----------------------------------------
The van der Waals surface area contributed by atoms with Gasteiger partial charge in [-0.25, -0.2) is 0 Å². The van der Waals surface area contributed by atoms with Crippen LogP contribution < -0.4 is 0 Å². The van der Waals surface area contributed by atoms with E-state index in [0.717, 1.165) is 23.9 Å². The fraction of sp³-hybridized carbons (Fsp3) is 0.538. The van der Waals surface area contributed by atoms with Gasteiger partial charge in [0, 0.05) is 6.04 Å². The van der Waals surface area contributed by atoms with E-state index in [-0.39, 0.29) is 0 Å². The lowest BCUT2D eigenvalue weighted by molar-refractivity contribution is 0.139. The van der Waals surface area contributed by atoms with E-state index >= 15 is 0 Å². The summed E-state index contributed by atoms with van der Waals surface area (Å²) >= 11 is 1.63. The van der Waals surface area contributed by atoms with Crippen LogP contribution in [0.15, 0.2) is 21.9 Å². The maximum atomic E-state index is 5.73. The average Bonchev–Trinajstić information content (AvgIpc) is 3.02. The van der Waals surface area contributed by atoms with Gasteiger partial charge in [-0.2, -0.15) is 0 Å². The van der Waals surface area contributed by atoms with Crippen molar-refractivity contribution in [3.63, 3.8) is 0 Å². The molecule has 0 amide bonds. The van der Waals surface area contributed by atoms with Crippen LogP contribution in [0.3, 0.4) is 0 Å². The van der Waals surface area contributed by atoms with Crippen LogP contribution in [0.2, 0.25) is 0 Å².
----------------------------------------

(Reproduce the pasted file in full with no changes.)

The van der Waals surface area contributed by atoms with Gasteiger partial charge in [-0.25, -0.2) is 0 Å². The van der Waals surface area contributed by atoms with Crippen LogP contribution < -0.4 is 0 Å². The van der Waals surface area contributed by atoms with E-state index in [0.717, 1.165) is 23.9 Å². The fraction of sp³-hybridized carbons (Fsp3) is 0.538. The van der Waals surface area contributed by atoms with Gasteiger partial charge in [0, 0.05) is 6.04 Å². The van der Waals surface area contributed by atoms with E-state index in [-0.39, 0.29) is 0 Å². The lowest BCUT2D eigenvalue weighted by molar-refractivity contribution is 0.139. The van der Waals surface area contributed by atoms with E-state index >= 15 is 0 Å². The summed E-state index contributed by atoms with van der Waals surface area (Å²) >= 11 is 1.63. The van der Waals surface area contributed by atoms with Crippen LogP contribution in [0.15, 0.2) is 21.9 Å². The maximum atomic E-state index is 5.73. The average Bonchev–Trinajstić information content (AvgIpc) is 3.02. The van der Waals surface area contributed by atoms with Gasteiger partial charge in [-0.2, -0.15) is 0 Å². The van der Waals surface area contributed by atoms with Crippen molar-refractivity contribution in [3.63, 3.8) is 0 Å². The molecule has 0 amide bonds. The van der Waals surface area contributed by atoms with Crippen LogP contribution in [0.3, 0.4) is 0 Å². The van der Waals surface area contributed by atoms with Crippen LogP contribution in [0.2, 0.25) is 0 Å².